Think of all the war stories Catholics of the present generation will be able to share in Heaven. If we make sure we’re not seduced by the secular zeitgeist, but instead stand strong for the Gospel, we surely will find ourselves in a spiritual battle. It may get rather rough, but at least when the time comes, our reminiscing won’t be limited to fish sticks.

The main reason this is a great time to be Catholic is because we have the Truth on our side. That’s Truth with a capital “T,” in the person of Jesus Christ. So, even if it seems like the Church is being squashed by the dominant culture, fear not. We are on the verge of something great. Now, be of good cheer and go forth and accumulate some war stories! 

Our Understanding of Age

Have you ever noticed our understanding of age changes drastically as we age? (Whoa, I used the same word twice in one sentence, first as a noun and then as a verb. My 6th grade English teacher would be so proud — and surprised.)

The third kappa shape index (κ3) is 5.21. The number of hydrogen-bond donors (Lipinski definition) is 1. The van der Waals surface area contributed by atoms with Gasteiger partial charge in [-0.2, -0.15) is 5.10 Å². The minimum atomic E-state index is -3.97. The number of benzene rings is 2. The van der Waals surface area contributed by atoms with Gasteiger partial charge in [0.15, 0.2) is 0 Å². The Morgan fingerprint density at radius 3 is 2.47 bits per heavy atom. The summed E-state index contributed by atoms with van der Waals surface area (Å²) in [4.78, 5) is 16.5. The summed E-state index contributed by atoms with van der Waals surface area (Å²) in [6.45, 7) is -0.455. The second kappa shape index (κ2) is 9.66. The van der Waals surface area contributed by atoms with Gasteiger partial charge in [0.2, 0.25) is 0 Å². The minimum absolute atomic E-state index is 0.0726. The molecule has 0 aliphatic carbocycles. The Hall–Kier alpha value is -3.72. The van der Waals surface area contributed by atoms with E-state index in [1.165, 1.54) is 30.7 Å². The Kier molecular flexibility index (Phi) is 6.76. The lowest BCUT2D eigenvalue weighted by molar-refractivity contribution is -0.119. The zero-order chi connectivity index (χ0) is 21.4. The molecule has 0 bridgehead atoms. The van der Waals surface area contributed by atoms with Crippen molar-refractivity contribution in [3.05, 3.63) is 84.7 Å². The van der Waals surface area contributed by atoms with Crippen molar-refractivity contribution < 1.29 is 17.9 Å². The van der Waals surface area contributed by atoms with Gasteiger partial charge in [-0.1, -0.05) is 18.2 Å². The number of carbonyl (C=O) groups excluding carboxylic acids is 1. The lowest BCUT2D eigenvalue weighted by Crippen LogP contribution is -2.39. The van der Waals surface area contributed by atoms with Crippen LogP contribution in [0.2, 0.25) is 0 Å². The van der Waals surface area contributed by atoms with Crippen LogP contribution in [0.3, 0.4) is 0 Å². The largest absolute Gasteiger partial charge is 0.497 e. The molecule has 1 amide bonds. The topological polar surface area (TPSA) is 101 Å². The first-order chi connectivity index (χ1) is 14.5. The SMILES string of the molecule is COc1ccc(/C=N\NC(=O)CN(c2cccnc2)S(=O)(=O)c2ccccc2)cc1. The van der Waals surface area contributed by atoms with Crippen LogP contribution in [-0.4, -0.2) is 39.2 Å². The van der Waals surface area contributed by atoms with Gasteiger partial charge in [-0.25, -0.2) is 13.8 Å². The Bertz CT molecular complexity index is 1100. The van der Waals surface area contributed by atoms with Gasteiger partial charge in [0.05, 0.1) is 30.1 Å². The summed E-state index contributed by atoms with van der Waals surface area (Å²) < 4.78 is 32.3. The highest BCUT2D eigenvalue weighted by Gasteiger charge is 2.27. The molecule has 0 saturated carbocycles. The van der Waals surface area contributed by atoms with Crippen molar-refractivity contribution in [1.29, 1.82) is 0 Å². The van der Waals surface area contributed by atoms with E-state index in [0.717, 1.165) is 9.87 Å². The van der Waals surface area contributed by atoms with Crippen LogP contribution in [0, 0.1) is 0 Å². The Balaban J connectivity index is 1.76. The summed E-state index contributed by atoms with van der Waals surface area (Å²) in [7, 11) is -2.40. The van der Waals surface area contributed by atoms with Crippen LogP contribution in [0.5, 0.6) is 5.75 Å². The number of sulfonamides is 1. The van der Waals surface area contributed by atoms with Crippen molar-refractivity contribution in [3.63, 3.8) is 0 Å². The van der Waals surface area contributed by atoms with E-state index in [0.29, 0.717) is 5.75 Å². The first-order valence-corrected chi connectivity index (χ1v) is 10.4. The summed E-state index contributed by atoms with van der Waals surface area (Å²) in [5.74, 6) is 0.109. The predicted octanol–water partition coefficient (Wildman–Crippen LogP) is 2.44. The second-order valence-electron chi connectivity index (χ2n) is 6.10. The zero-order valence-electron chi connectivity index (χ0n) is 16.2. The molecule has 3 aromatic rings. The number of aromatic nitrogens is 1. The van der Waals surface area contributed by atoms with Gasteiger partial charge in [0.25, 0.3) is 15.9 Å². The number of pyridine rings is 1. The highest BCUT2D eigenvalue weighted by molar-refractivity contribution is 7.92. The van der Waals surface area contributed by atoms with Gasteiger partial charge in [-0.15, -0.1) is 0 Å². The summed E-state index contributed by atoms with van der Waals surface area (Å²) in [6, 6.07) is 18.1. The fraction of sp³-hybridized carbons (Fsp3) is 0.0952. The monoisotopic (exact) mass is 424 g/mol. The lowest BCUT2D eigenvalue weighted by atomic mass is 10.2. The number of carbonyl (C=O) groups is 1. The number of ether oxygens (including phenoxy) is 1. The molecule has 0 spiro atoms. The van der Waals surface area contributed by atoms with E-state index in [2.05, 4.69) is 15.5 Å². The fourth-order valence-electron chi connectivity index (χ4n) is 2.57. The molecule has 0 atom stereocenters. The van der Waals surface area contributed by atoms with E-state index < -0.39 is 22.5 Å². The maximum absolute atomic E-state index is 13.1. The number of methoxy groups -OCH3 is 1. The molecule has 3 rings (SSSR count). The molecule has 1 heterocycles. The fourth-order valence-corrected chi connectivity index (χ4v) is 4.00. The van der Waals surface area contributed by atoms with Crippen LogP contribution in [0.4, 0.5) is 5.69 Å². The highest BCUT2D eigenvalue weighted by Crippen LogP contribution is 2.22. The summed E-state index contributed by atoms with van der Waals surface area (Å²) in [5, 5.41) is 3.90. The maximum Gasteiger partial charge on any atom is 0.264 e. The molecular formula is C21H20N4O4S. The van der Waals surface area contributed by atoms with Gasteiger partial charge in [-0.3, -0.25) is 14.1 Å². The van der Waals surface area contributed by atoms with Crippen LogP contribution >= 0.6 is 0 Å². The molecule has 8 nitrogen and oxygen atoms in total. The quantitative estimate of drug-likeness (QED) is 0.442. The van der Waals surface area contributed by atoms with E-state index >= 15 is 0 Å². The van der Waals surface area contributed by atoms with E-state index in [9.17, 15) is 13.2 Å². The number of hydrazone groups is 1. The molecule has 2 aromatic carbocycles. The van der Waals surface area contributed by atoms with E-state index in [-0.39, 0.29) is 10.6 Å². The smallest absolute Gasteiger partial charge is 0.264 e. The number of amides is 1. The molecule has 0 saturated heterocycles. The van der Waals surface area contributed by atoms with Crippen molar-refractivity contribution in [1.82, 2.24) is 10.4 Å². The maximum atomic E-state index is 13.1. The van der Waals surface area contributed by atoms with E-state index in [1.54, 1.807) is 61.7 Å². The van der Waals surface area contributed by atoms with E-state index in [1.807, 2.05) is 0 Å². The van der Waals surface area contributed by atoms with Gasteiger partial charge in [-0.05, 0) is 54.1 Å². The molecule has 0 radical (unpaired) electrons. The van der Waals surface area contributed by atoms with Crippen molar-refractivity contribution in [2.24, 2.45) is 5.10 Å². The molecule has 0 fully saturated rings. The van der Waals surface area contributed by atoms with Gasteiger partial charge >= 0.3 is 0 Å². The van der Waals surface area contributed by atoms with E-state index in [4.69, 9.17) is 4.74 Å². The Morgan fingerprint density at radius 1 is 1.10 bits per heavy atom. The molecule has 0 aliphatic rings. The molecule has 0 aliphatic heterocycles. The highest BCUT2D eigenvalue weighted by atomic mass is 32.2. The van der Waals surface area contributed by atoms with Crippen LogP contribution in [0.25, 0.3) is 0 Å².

Regarding our understanding of age, I clearly remember the amazing summer when Neil Armstrong set foot on the moon. I was 12 years old at the time, and when I heard on TV that Armstrong was 38 years old, I thought, “Wow, why did they send a guy up there who is so OLD?”

The way I perceived age back then was based on two things: sports and my dad. Just a couple of summers earlier, Carl Yastrzemski led the Red Sox to the pennant, and in the process won the Triple Crown, leading the league in batting average, home runs, and runs batted in. During that season, a sportswriter noted that Yaz was at the perfect age to excel: 28. He was still in his prime physically, and after playing for six years he had enough major league at-bats to anticipate what the pitchers were going to throw.
Additionally, I remember hearing an announcer talk about a journeyman pitcher. He said, “Well, he is 35 years old now and he’s lost some zip off his fastball. As this season progresses, we’ll see if he’s got anything left in the tank.”

It couldn’t have been any clearer to my 12-year-old brain: 28 was the prime age, and 35 was over the hill. As proof, all I had to do was look at my father. He was 37 years old that summer, which meant he was two years past “over the hill.” He obviously had NOTHING left in the tank. My dad still played in the town Park and Rec softball league, but unlike previous years, when he stretched a single into a double, he didn’t even slide into second base anymore. What a geezer. Also, some gray hairs were starting to show just above his ears, a sure sign — in my mind — that he already had one foot in the grave.